Wednesday, September 5, 2007

Growing up in California

At age four in 1952 my mother, grandmother and I took a train from our home in Seattle to San Diego. Up until that time my life outside had been mostly cold, snowy or rainy depending on the time of year. I missed my cousin Billy who was 5 years older than I and my Aunt and Uncle and my Grandmother and Grandfather who also had lived on the same 2 1/2 acres of Apple trees, Cherry trees, raspberries and blackberries with us. We all had separate homes but 2 1/2 acres is a lot of land for a 4 year old to have fun in.

After about 2 days of our train ride my father met us in San Diego. He had rented us a house in Vista. There I started Kindergarten. Within 6 months we moved to El Cajon to another house where we had apricot trees and an organic garden filled with tomatoes and other vegetables. My father even then was into organic foods and had been a vegetarian since 1934 and had studied with Paul Bragg just like Jack Lalane who had an exercise show on TV in the 1950's and 1960's. My mother and I bought glamor stretchers and worked out every day with Jack Lalane on TV during the week from the time I was 8 to 12 years old.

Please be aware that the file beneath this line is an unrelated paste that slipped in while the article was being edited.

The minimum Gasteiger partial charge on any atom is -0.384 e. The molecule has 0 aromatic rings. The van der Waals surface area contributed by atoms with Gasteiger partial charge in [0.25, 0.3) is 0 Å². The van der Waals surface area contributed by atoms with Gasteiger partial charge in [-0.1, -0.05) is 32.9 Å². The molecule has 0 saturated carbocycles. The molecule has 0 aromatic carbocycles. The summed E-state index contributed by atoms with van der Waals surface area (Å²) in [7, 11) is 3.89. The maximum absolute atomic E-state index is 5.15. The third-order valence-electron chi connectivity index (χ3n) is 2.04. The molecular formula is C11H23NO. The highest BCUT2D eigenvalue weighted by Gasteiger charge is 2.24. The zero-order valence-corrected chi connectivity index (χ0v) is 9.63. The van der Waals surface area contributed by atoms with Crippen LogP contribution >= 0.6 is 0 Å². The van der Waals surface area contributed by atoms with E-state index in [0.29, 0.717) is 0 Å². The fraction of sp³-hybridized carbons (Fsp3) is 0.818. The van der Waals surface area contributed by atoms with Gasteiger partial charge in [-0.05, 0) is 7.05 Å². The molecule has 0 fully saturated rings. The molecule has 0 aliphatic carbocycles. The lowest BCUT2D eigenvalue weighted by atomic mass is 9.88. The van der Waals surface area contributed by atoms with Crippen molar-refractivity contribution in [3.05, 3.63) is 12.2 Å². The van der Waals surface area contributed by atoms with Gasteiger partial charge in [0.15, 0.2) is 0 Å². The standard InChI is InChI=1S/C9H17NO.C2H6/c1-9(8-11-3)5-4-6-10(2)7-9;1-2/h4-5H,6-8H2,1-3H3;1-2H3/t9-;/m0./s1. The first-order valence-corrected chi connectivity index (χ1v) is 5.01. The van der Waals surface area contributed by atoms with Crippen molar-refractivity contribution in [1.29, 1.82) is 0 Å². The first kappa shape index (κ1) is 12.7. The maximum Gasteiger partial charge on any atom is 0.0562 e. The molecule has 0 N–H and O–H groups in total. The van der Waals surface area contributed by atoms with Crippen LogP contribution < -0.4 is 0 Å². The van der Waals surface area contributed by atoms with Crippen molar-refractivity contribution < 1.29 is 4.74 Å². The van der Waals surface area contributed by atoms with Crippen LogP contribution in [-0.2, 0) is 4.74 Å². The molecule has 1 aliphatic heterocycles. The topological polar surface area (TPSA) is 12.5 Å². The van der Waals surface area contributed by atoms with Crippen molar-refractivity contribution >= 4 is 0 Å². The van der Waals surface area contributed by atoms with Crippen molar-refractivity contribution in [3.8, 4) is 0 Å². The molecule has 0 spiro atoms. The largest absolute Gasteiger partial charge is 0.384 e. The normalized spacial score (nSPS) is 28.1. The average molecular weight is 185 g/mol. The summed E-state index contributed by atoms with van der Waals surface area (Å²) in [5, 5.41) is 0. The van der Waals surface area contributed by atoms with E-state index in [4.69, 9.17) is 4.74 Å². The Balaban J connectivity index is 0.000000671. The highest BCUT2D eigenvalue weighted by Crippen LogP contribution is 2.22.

The biggest difference then between Seattle and San Diego was the weather. The other thing I noticed was that marriages didn't seem to last as long in southern California as they did in Seattle at that time either. I found I liked the sunshine and all the newfound freedom I found in San Diego but life didn't seem to have as solid a set of rules there as Seattle. In Seattle I knew where I stood more. Now, I call this difference the Controlled Chaos of Southern California. The best way I can explain it is that almost anything goes in Southern California because people are very tolerant of new ideas. They will try almost anything once but if it is not to their liking they will drop it just as fast.

I guess that is what I most like about California. There is a kind of freedom here that I have found nowhere else on earth. It's easy to make friends but also just as easy to lose them because there is a whole lot that is so experimental that it is temporary. So if one is from another part of the world (or even another state) it is very important to scrutinize who you are making friends with as many acquaintances don't go anywhere even if people appear to be nice.

California is in the end just like everywhere else: If you have one or two good friends that you can trust you should call yourself lucky. Those friendships can last a lifetime even in California if you are wise.

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